I’m a guy, so I like to hear myself talk. Maybe more than most. I talk to my kids in funny accents, which they thought was a laugh riot when they were tykes and I was using my posh British and Cockney combo for Yertle the Turtle, or hauling out the Walter Brennan for The Lorax. Now that they are all in their twenties, I think they find it a little strange. I did some radio way back in the day, folks at the day job have even had me do some voice over stuff for the web site. I do like to run on at the mouth.
So of course I’ve got audio versions of some of my short fiction and a couple novel excerpts up on the blog, and now I’ve made my debut voicing other folk’s work, reading WALKWAYS, one of Steve Weddle’s kick-ass Oscar Martello stories over at Crimewav. Does that make me a professional? I guess that all depends on what Steve paid me, and that’s between me and Hot Lips – I mean me and Steve.
Fine, you say. Why should I give a shit?
Because if you aren’t reading your stuff out loud, at least to yourself, you’re missing out on a potent editorial tool. When you read your stuff out load, you’ll notice things that you might not notice if you are just reading it off the screen or the page.
Here’s what I tend to notice.
You’re repeating yourself. Have a word or phrase you’re overly fond of? That’s OK, we all do. But when you’re just reading, your over-used little darlings can slip by you. When you’re reading out loud, that sort of repetition tends to jump out and do a paradiddle on your ear drums like some drunk riverdancer in golf shoes.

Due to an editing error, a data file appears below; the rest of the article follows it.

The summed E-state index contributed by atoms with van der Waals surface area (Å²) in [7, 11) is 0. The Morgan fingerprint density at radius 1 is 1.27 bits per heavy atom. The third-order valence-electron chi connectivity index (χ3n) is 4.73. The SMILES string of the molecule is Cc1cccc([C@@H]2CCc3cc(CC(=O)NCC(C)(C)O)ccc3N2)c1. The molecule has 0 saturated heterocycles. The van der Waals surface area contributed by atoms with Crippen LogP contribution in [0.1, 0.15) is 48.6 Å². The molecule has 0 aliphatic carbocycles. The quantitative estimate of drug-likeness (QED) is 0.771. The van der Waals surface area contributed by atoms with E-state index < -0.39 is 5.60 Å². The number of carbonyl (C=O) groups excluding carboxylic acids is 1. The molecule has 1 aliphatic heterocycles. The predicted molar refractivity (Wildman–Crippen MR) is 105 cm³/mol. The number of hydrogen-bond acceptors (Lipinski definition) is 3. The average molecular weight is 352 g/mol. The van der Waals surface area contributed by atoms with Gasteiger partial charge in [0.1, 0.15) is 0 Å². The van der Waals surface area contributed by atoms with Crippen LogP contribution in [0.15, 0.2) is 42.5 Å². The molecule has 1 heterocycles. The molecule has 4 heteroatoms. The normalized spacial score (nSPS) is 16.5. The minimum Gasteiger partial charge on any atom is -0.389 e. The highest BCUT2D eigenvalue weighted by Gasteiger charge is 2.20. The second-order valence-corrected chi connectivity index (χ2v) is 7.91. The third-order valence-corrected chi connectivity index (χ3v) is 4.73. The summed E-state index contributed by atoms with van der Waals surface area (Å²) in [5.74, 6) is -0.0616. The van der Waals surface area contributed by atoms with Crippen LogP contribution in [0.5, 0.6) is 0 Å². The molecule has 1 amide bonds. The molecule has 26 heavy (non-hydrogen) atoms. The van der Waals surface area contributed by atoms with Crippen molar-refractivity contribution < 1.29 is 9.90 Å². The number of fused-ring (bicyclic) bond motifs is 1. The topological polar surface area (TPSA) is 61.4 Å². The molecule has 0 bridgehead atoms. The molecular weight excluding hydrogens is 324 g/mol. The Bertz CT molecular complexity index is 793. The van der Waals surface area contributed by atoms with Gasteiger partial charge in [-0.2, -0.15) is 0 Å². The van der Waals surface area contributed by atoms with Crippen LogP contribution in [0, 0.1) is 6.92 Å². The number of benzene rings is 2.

Something’s off in the pacing. Maybe you’ve gone all William Shatner and you’re story’s nothing but staccato declaratives. With me, I’ve more likely gone Faulkner and ripped off some kind of three-page sentence. Neither of those things is necessarily bad, but you have to be careful with that kind of shit. You want your story to hum along like a Ferrari, not like some out-of-tune, rusted out Chrysler K car. If your pacing engine has got the hiccups, you can often hear it better than you can see it.
You talk too much. I do love me some dialog, so my novel’s are pretty heavy on the stuff. And I’ve taken that whole don’t-get-carried-away-with-the-attribution lesson to heart. So you won’t see she expounded or he exclaimed or she uttered breathlessly in my copy. The occasional he said or she said is just fine, thanks. But you do need to keep it clear who is saying what. Now, you get cues on the page that you don’t get in audio, like line breaks, so sometimes attribution will seem confused in audio when it’s is just fine for a reader. But if you’re reading aloud and you’re getting confused as to who is doing the talking, then it’s a good time to check. Also, if you’re listening to a long passage of dialog, it can start to feel like a clay court tennis match – boring ground strokes back and forth and back and forth and back and forth over the net. Time to bust that shit up. Time for somebody to take a quick break from talking and do something – get up out of their chair and grab a drink, fiddle nervously with their hair, unbutton a blouse, something. Reading passages like those out loud can really hammer home when it’s time for a character to shut his yap for a second and reinforce that conversation with some kind of action.
Anybody else use audio editing as a back up? Any special tips? We’re all, eh, ears.